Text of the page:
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Mush Larose: Having fun letting the dogs run


“Our main purpose, as we see it, is to get working dogs off unemployment,” Cranstone said, with a chuckle. Sled dogs come in all shapes, sizes, and breeds, from the big-chested, blue-eyed Huskies most people think of when they hear the words “sled dog” to setters and collies and more than a few proud mutts who all have one thing in common with their pure- bred pals. They all like to run along a snow- covered trail and they don’t mind hauling along a human behind them, either in a sled or standing on a pair of skis and holding on for dear life to a tow-rope. The latter formof sled dog running is cal- led “ski joring” and is typical if a dog owner has just one or two dogs available for trail running. Ski joring is becoming more and more popular as it does involve as much upkeep as maintaining both a proper racing sled and a team big enough to pull it along.

On almost any givenwinter weekend in the Larose Forest, as soon as there is enough snow on the ground, the woodlands ring with the loud barks of sled dogs waiting with ill-disguised impatience for their owners to hurry up and hitch up the traces so they can start running all over the trails. The Mush Larose Association has been around, in one form or another, for many years.These days it includes an amalgama- tion of several local and regional dogsled clubs in and around Prescott-Russell and neighbouring counties. It is one of (if not the) largest recreational dogsledding clubs in Eastern Ontario. But ask Dana Cranstone, the current club president, what the purpose of Mush Larose is, dogsled racing is not the first answer she will offer.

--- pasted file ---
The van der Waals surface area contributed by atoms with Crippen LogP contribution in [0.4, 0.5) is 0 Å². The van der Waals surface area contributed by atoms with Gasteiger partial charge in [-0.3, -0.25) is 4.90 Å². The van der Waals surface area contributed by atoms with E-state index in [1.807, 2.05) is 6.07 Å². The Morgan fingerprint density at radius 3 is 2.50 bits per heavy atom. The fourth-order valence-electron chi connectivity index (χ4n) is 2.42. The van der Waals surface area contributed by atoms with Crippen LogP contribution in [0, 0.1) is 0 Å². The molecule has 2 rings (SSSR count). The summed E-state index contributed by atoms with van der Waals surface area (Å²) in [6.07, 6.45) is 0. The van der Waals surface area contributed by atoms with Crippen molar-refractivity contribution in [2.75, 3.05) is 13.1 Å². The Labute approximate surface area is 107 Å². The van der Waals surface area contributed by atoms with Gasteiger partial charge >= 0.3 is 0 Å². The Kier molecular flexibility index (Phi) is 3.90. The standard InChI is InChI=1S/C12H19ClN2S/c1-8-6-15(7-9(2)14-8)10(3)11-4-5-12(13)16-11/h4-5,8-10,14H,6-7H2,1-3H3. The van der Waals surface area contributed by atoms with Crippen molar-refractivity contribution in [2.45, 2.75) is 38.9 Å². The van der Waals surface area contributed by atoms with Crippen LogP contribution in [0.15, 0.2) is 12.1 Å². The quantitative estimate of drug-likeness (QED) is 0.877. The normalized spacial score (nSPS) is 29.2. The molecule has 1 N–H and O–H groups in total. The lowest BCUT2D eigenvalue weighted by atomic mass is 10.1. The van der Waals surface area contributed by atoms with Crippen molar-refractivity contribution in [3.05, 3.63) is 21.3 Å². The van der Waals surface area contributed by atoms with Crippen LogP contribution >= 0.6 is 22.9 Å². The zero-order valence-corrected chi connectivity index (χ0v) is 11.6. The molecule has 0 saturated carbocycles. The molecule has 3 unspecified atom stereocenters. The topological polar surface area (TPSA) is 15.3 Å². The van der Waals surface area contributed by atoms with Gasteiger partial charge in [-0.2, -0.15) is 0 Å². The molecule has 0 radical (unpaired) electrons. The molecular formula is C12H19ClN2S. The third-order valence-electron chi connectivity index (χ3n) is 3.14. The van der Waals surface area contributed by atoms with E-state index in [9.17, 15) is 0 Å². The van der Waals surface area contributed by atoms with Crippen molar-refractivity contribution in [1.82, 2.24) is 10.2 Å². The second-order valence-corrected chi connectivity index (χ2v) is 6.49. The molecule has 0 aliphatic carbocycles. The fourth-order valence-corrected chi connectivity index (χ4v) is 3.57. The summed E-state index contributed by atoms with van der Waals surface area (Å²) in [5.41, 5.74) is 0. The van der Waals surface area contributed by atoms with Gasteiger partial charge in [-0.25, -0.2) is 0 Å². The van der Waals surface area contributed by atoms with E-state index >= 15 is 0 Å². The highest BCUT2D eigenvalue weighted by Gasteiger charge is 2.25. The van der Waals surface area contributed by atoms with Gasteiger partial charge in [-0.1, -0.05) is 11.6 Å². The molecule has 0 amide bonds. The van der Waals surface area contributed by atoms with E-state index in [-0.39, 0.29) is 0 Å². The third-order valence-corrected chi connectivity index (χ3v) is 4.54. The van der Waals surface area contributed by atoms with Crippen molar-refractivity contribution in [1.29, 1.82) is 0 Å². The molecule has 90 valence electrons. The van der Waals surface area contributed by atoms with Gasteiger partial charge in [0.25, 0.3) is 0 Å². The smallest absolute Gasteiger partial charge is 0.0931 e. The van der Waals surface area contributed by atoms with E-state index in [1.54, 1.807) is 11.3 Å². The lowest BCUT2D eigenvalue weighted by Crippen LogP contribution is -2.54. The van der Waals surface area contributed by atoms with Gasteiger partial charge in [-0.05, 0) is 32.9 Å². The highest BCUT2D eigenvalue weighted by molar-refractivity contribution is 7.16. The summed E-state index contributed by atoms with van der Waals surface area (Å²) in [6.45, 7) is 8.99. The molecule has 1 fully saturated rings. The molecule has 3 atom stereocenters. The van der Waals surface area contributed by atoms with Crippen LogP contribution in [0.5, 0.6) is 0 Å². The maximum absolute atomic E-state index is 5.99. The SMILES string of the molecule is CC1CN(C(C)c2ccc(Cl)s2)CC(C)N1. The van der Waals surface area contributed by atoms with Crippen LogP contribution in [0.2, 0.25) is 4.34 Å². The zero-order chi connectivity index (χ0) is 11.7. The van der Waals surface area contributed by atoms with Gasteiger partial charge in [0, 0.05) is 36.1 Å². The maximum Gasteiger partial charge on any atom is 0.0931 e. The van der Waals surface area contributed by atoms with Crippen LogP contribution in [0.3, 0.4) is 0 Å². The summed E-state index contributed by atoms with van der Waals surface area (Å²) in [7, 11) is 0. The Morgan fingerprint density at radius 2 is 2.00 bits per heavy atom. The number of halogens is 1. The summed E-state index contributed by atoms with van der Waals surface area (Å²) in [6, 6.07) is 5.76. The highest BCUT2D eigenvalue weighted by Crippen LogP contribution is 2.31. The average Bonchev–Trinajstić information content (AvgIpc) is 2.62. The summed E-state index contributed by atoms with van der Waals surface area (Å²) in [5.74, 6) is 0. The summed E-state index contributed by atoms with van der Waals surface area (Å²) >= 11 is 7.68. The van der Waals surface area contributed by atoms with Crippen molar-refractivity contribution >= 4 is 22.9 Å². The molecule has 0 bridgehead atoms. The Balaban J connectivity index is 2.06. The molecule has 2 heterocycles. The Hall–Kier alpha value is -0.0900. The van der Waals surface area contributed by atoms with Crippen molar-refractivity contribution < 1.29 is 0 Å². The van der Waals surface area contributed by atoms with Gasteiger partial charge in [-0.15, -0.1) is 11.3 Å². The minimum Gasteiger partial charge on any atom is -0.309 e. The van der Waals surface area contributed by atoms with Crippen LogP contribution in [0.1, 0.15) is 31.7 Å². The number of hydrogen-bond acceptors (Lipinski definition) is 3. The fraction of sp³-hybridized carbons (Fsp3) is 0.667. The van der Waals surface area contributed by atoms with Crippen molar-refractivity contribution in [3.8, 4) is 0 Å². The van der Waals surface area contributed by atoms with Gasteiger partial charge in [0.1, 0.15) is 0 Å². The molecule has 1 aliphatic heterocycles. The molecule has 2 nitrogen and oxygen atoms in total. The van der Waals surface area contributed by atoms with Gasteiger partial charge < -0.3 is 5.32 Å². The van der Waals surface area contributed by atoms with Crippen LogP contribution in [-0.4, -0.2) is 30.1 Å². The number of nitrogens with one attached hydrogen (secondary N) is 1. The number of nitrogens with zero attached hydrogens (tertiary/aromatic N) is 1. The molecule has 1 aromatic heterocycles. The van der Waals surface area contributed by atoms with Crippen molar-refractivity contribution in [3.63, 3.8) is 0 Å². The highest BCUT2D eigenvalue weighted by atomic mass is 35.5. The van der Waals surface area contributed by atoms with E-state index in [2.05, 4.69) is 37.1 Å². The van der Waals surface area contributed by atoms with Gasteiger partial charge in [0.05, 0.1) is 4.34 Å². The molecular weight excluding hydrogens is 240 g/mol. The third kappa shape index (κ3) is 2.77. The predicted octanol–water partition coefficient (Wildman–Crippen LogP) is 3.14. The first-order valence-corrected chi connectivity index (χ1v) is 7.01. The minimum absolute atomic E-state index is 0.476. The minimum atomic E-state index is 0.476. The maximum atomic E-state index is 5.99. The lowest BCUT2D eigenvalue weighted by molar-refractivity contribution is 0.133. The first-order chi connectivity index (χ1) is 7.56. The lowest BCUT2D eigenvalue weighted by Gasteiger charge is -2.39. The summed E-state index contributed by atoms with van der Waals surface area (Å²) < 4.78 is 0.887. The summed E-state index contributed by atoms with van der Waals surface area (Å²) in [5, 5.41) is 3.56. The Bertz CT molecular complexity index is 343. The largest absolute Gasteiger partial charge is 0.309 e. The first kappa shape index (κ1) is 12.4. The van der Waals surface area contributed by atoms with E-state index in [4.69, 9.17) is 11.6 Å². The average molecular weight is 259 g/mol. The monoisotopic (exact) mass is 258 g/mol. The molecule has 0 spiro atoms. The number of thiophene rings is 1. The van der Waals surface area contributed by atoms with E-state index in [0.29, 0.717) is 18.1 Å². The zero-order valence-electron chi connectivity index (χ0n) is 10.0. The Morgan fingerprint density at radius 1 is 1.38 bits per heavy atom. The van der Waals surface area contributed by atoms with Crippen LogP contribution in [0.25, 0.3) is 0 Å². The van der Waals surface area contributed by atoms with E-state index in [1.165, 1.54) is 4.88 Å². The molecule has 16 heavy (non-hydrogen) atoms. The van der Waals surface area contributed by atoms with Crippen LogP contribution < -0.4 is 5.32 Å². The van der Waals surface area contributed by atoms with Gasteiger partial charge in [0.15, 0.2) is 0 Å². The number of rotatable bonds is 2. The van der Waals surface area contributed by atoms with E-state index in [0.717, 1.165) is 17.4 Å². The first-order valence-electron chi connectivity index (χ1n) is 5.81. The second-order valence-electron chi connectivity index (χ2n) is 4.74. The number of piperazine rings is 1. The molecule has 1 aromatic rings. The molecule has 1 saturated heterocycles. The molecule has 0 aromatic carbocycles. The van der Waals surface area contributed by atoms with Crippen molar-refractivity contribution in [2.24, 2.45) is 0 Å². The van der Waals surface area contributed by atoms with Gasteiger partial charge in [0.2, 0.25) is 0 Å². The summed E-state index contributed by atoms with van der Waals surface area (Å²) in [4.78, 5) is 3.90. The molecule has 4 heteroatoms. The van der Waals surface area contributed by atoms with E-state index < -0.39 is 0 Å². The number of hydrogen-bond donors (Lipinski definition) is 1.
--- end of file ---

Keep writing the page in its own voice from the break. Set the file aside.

Dana Cranstone and her dog team race through the woodland trails of Larose Forest. The dogs are happy to be out and about and that’s all that matters to Cranstone and other members of the Mush Larose dogsledding club.

Mush Larose has an active membership that varies between 75 to 90, from season to season. Cranstone noted that there have

been dogsled clubs using the Larose Forest for their fun as far back as the mid-1990s to her understanding.The reasons dogsledders have for pursuing their passion differ as much as their dogs. “Some like the professional racing as- pect,” Cranstone said. “For some, it’s the excitement and the rush of running with a fast dog. But dogsledding is always about a love for the dog.” Somemembers of theMush Larose have begun exploring ways to keep on enjoying their sport even after the winter snow has melted away.The club has instituted a sum- mer series of dry land racing events similar to what goes on in the Land Downunder of Australia where dog sled fans use carts and scooters for their dogsledding and joring. In the end, it is the sled dog that gets the most benefit out of Mush Larose activities. “The most important thing is the dogs,” Cranstone said. “They love to run. When they come home, they’re tired and they’re happy.”



Fritz Pierre 613 443-6386 / 614 1199

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